|One year on, the ecosystem continues to feel the effects of the Gulf of Mexico oil spill [GALLO/GETTY]
On the first anniversary of the Gulf of Mexico oil spill, BP has sued Transocean, the owner of the Deepwater Horizon rig which exploded on April 20, 2010, for at least $40 billion in damages and other costs.
The London-based oil company has also sued Cameron International Corp, the manufacturer of a blowout preventer, for negligence on the basis of the product failing to avert the catastrophe.
Both complaints were filed on Wednesday in a federal court in New Orleans, Louisiana, and the Associated Press reported that the company had also filed a suit against cement contractor Halliburton, alleging fraud, negligence and concealing material facts in connection with its work on the rig.
Eleven people died when the Deepwater Horizon rig exploded on April 20 last year. About 4.9 million barrels, or more than 200 million gallons, of oil later flowed out of the subsurface well. BP has incurred tens of billions of dollars in liabilities from the disaster.
Meanwhile, relatives of the 11 people who were killed in the accident flew over the Gulf of Mexico on Wednesday to mark the anniversary of the spill, while residents of New Orleans gathered in a prayer vigil onshore.
Barack Obama, the US president, paid tribute in a statement to those killed in the blast. He said that while significant progress had been made in mitigating the worst effects of the oil spill, "the job isn't done".
"We continue to hold BP and other responsible parties fully accountable for the damage they've done and the painful losses that they've caused,'' he said.
BP now alleges that Transocean was guilty of negligence, causing the drilling rig to be "unseaworthy".
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"The simple fact is that on April 20, 2010, every single safety system and device and well control procedure on the Deepwater Horizon failed, resulting in the casualty," BP said.
For its part, Transocean has termed the lawsuit a "desperate bid" by BP to pull back from its contractual obligation to assume full responsibility for all pollution and environmental costs incurred in the operation of the rig.
"This suit is specious and unconscionable," it said in a statement.
"The Deepwater Horizon was a world-class drilling rig manned by a top-flight crew that was put in jeopardy by BP, the operator of the Macondo well, through a series of cost-saving decisions that increased risk - in some cases, severely," Transocean said.
In a separate lawsuit, BP asked US District Judge Carl Barbier, who oversees all national litigation related to the Gulf of Mexico oil spill, to order Cameron International, a Houston-based company, to reimburse it for "all or a part" of its damages.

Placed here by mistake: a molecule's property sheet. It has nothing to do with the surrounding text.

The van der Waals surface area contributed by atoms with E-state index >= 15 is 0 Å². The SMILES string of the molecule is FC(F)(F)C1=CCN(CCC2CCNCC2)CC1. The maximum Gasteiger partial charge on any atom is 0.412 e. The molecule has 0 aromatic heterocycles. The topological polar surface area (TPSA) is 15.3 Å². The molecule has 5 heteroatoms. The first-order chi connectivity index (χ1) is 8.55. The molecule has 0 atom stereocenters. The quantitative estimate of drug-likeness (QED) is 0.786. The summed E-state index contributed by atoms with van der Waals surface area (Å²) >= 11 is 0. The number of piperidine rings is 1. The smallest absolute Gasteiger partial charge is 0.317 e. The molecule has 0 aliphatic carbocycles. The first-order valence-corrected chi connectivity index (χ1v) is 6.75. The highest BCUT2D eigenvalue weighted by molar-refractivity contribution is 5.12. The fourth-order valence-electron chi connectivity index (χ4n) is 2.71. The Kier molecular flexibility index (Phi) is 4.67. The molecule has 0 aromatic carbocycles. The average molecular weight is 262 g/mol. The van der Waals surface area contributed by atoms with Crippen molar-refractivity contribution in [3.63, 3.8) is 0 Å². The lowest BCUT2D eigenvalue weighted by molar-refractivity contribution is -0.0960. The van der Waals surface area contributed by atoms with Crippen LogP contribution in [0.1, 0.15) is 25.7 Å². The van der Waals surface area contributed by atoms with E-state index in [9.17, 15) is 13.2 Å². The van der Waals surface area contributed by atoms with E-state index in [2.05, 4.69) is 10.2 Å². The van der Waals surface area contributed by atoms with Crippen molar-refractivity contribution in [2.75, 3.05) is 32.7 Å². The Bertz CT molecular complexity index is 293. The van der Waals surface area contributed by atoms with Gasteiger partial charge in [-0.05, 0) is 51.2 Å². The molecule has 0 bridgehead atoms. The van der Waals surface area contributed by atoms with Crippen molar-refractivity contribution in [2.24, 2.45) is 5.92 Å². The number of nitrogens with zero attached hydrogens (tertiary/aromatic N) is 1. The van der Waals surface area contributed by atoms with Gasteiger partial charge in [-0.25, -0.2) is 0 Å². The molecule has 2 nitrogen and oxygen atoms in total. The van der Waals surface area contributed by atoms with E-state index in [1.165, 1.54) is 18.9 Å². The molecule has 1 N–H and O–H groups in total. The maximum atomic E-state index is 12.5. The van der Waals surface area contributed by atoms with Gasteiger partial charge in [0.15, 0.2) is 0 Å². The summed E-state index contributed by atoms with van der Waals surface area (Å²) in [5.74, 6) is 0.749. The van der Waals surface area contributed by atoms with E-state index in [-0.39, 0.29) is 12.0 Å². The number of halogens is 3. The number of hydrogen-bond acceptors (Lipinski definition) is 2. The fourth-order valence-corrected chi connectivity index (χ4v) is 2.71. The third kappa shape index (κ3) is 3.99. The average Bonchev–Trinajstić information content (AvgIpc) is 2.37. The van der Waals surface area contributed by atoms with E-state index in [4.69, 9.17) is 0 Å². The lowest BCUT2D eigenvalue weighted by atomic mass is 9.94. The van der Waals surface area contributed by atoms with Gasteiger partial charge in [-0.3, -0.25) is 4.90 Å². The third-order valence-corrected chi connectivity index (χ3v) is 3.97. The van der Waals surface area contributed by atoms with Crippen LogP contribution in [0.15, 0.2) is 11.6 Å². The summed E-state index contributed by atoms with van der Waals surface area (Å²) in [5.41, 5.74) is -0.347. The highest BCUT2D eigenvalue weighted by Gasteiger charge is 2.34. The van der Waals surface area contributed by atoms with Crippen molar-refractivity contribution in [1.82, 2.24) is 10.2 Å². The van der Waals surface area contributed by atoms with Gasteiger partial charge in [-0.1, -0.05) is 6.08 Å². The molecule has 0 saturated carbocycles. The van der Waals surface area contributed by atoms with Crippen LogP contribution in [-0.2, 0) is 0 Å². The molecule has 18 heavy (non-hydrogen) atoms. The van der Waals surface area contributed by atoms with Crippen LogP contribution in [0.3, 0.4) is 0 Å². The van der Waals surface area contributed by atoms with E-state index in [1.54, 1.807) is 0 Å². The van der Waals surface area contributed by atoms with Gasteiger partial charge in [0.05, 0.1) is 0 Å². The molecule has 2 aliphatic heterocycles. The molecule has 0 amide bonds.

"The blowout preventer failed to work and perform the function it was designed and manufactured to perform - i.e. to secure the well," BP said.
"The blowout preventer was flawed in design, and alternative designs existed that did not have these flaws."
BP said in the suit that it had assumed a $40.9 billion pre-tax charge in 2010 for the spill, and by the end of the year it had incurred $17.7 billion in costs.
Law suit deadline
The oil giant has filed its suits just in time to make Wednesday's deadline for companies involved in or affected by the spill to file claims against one another.
In its statement on Wednesday, BP said it wants "to ensure that all parties involved in the Macondo well are appropriately held accountable for their roles in contributing to the Deepwater Horizon accident".
Cameron, meanwhile, refused to address the substance of BP's claims, but pointed out that the suit had been filed in order to make the Wednesday deadline.
A Norwegian testing company concluded in a March 23 report that the blowout preventer's failure was caused by a section of drill pipe that was stuck, blocking cutting devices from shearing and sealing the leaking well.
That report had been commissioned by the US interior department and the Coast Guard, and is separate from an earlier report from a White House commission, in which oil industry and regulatory missteps were held responsible for setting in motion events that led to the offshore spill, the biggest in US history.
Last June, BP created a $20 billion compensation fund for victims of the spill, including businesses, fishermen and property owners. The fund has incentives for those who agree not to sue the company, and Kenneth Feinberg, who oversees it, says that it is "working as intended".
In a case between companies that was filed earlier, Carnival Corp, a cruise operator, filed claims against BP, Cameron, Transocean and several other companies connected to the well to recover damages for added fuel and vessel cleaning costs, as well as for lost revenue from decreased bookings.